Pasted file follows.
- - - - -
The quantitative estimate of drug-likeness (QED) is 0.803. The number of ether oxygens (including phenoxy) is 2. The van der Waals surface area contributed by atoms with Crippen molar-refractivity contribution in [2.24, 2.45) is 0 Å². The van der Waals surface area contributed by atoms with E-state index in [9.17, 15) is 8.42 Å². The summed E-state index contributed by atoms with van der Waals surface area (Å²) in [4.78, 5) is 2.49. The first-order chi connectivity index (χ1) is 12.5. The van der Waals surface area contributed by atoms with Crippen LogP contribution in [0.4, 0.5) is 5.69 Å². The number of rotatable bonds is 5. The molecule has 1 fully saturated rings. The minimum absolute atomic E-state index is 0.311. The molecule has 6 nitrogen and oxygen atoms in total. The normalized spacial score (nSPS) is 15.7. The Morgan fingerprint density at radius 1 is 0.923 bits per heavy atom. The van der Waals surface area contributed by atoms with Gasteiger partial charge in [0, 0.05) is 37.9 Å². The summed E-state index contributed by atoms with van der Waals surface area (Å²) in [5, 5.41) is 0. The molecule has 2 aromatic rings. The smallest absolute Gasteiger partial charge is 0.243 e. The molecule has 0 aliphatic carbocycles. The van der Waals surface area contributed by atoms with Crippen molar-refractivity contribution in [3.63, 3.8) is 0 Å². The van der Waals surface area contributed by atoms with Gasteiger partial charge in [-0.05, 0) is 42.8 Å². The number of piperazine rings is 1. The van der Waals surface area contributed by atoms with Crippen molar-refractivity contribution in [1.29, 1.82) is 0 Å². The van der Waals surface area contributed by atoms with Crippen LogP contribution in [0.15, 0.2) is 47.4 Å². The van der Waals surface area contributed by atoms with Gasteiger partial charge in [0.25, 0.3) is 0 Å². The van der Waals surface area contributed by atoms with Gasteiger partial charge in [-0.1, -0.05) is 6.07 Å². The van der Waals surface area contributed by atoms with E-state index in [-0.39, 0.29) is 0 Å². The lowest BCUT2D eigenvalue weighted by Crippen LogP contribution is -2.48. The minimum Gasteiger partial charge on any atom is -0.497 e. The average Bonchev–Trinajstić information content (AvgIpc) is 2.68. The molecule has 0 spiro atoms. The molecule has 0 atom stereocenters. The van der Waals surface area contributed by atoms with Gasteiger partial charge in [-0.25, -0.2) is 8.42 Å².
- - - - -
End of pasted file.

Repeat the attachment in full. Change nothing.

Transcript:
The quantitative estimate of drug-likeness (QED) is 0.803. The number of ether oxygens (including phenoxy) is 2. The van der Waals surface area contributed by atoms with Crippen molar-refractivity contribution in [2.24, 2.45) is 0 Å². The van der Waals surface area contributed by atoms with E-state index in [9.17, 15) is 8.42 Å². The summed E-state index contributed by atoms with van der Waals surface area (Å²) in [4.78, 5) is 2.49. The first-order chi connectivity index (χ1) is 12.5. The van der Waals surface area contributed by atoms with Crippen LogP contribution in [0.4, 0.5) is 5.69 Å². The number of rotatable bonds is 5. The molecule has 1 fully saturated rings. The minimum absolute atomic E-state index is 0.311. The molecule has 6 nitrogen and oxygen atoms in total. The normalized spacial score (nSPS) is 15.7. The Morgan fingerprint density at radius 1 is 0.923 bits per heavy atom. The van der Waals surface area contributed by atoms with Gasteiger partial charge in [0, 0.05) is 37.9 Å². The summed E-state index contributed by atoms with van der Waals surface area (Å²) in [5, 5.41) is 0. The molecule has 2 aromatic rings. The smallest absolute Gasteiger partial charge is 0.243 e. The molecule has 0 aliphatic carbocycles. The van der Waals surface area contributed by atoms with Crippen molar-refractivity contribution in [3.63, 3.8) is 0 Å². The van der Waals surface area contributed by atoms with Gasteiger partial charge in [-0.05, 0) is 42.8 Å². The number of piperazine rings is 1. The van der Waals surface area contributed by atoms with Crippen molar-refractivity contribution in [1.29, 1.82) is 0 Å². The van der Waals surface area contributed by atoms with Crippen LogP contribution in [0.15, 0.2) is 47.4 Å². The van der Waals surface area contributed by atoms with Gasteiger partial charge in [0.25, 0.3) is 0 Å². The van der Waals surface area contributed by atoms with Gasteiger partial charge in [-0.1, -0.05) is 6.07 Å². The van der Waals surface area contributed by atoms with E-state index in [-0.39, 0.29) is 0 Å². The lowest BCUT2D eigenvalue weighted by Crippen LogP contribution is -2.48. The minimum Gasteiger partial charge on any atom is -0.497 e. The average Bonchev–Trinajstić information content (AvgIpc) is 2.68. The molecule has 0 spiro atoms. The molecule has 0 atom stereocenters. The van der Waals surface area contributed by atoms with Gasteiger partial charge in [-0.25, -0.2) is 8.42 Å².